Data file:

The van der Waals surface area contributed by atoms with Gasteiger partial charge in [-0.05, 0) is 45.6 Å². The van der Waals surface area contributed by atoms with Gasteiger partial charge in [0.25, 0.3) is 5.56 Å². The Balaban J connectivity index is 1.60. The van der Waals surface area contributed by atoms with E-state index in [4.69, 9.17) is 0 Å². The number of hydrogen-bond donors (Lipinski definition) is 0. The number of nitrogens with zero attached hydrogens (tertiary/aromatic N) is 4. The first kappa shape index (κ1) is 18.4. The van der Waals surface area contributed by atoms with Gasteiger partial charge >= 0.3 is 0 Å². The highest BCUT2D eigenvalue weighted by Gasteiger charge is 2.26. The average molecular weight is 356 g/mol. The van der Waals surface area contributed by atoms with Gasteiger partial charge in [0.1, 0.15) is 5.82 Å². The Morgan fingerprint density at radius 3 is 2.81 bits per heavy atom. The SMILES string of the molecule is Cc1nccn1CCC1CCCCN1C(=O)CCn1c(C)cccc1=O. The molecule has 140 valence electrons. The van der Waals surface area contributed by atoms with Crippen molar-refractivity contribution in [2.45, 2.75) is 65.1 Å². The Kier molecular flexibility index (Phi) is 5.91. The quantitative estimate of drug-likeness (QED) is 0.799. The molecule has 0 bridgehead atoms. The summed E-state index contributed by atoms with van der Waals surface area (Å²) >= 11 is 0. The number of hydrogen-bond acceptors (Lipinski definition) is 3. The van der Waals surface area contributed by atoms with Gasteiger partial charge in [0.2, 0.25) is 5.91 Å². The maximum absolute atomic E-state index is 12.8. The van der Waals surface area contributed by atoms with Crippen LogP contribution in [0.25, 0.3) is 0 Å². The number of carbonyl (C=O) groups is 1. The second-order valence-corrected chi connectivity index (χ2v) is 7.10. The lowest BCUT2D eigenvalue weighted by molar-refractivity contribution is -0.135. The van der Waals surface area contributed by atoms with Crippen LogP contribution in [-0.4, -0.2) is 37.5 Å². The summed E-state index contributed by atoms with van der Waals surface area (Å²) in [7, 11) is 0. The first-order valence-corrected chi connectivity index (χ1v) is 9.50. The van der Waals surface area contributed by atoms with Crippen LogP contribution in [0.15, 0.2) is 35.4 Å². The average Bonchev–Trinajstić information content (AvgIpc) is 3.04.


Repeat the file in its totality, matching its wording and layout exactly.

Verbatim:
The van der Waals surface area contributed by atoms with Gasteiger partial charge in [-0.05, 0) is 45.6 Å². The van der Waals surface area contributed by atoms with Gasteiger partial charge in [0.25, 0.3) is 5.56 Å². The Balaban J connectivity index is 1.60. The van der Waals surface area contributed by atoms with E-state index in [4.69, 9.17) is 0 Å². The number of hydrogen-bond donors (Lipinski definition) is 0. The number of nitrogens with zero attached hydrogens (tertiary/aromatic N) is 4. The first kappa shape index (κ1) is 18.4. The van der Waals surface area contributed by atoms with Gasteiger partial charge >= 0.3 is 0 Å². The highest BCUT2D eigenvalue weighted by Gasteiger charge is 2.26. The average molecular weight is 356 g/mol. The van der Waals surface area contributed by atoms with Gasteiger partial charge in [0.1, 0.15) is 5.82 Å². The Morgan fingerprint density at radius 3 is 2.81 bits per heavy atom. The SMILES string of the molecule is Cc1nccn1CCC1CCCCN1C(=O)CCn1c(C)cccc1=O. The molecule has 140 valence electrons. The van der Waals surface area contributed by atoms with Crippen molar-refractivity contribution in [2.45, 2.75) is 65.1 Å². The Kier molecular flexibility index (Phi) is 5.91. The quantitative estimate of drug-likeness (QED) is 0.799. The molecule has 0 bridgehead atoms. The summed E-state index contributed by atoms with van der Waals surface area (Å²) >= 11 is 0. The number of hydrogen-bond acceptors (Lipinski definition) is 3. The van der Waals surface area contributed by atoms with Gasteiger partial charge in [0.2, 0.25) is 5.91 Å². The maximum absolute atomic E-state index is 12.8. The van der Waals surface area contributed by atoms with Crippen LogP contribution in [0.25, 0.3) is 0 Å². The number of carbonyl (C=O) groups is 1. The second-order valence-corrected chi connectivity index (χ2v) is 7.10. The lowest BCUT2D eigenvalue weighted by molar-refractivity contribution is -0.135. The van der Waals surface area contributed by atoms with Crippen LogP contribution in [-0.4, -0.2) is 37.5 Å². The summed E-state index contributed by atoms with van der Waals surface area (Å²) in [7, 11) is 0. The first-order valence-corrected chi connectivity index (χ1v) is 9.50. The van der Waals surface area contributed by atoms with Crippen LogP contribution in [0.15, 0.2) is 35.4 Å². The average Bonchev–Trinajstić information content (AvgIpc) is 3.04.